Once you’ve gone through the entire process and analyzed the poem, it’s time to wrap things up. Just as there is a beginning to the analysis process, so too there is an end – it just may take some time to figure out where to put all the information you’ve gained. You may want to write a short summary of your findings, or you may decide that you want to create a detailed outline – it’s up to you. But, in any case, make sure that you come to a satisfying conclusion, and leave the writer with something to think about. An additional step that you can take in the analysis process is to offer some suggestions for improvements. The writer may or may not agree with your suggestions, but they will be grateful for your input, which is something that cannot be said for all writers. It’s always nice when someone takes the time to help out, even if they don’t seem to need the help. In the end, everyone benefits when someone helps out with grammar, spelling, or formatting – it makes the whole process a lot smoother, and everyone enjoys the benefits of greater clarity and organization. Sometimes, when you’re stuck on what to write about in your creative writing course, it’s nice to have somewhere to turn – even if it’s just a suggestion or two. Not every writer is going to be able to use all the advice that you have to offer, but it never hurts to see someone try.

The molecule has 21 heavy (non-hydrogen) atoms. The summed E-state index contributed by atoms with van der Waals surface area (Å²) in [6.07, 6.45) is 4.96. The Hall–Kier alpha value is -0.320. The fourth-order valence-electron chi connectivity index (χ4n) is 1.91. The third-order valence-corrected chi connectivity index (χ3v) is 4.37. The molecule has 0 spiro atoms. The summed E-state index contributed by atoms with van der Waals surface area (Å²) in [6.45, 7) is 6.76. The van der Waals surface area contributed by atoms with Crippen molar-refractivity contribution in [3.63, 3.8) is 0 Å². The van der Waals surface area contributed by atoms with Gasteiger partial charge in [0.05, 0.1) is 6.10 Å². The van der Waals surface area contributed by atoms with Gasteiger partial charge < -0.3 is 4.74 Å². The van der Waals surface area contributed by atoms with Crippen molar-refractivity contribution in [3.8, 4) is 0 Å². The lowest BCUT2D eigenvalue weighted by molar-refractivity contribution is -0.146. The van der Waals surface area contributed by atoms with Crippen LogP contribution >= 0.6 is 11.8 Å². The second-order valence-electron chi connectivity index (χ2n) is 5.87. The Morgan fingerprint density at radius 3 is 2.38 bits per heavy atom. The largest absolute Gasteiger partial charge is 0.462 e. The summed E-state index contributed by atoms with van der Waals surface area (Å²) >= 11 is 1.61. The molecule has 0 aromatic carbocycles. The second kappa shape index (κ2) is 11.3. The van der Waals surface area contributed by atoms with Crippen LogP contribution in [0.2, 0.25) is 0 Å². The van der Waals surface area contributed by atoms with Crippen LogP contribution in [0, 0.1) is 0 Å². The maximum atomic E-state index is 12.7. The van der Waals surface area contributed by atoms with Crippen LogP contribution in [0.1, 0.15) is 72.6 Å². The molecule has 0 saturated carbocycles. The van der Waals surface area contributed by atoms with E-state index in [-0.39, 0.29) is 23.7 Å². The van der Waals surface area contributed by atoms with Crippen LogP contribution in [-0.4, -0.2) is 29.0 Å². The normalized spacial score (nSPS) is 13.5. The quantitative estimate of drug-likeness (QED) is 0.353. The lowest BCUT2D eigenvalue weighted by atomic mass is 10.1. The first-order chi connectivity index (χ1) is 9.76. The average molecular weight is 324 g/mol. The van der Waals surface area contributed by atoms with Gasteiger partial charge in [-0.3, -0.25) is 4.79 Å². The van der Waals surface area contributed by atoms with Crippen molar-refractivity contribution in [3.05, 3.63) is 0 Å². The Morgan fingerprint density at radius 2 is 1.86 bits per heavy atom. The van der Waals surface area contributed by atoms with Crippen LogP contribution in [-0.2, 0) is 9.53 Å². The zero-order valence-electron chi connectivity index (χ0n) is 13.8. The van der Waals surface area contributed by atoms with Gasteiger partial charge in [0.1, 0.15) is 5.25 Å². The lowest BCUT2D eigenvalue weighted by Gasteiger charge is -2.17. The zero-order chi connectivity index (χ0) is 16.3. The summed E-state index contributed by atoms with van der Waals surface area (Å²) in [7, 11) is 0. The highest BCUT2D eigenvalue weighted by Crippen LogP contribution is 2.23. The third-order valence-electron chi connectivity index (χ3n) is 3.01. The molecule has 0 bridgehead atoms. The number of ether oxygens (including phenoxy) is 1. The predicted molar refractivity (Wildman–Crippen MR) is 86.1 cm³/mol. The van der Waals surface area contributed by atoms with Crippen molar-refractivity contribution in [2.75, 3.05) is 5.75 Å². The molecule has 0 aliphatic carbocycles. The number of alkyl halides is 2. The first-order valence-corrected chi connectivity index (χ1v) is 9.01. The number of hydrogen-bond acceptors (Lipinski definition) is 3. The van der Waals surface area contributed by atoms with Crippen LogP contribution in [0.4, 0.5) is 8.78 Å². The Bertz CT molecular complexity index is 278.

Hopefully, this post gave you enough information to get started. Remember – this is supposed to be an intro to creative writing course, so don’t get too bogged down in all the minutiae of grammar and spelling, or you’re definitely going to fail. The most important thing to keep in mind is that this is not a competition – it’s never fun to beat up on someone, so try and develop a more positive outlook when you’re critiquing their work. Every person’s writing is different, so instead of focusing on what you didn’t like about the work, find something the writer did well, and highlight that. And, don’t be afraid to say that you admire something about their work – it’s the perfect way to endear yourself to the writer, and show that you’re not just here to tear them down. If you did a good job and they seem to appreciate your efforts, then it’s definitely a win-win situation – and that’s the way it should be in any case.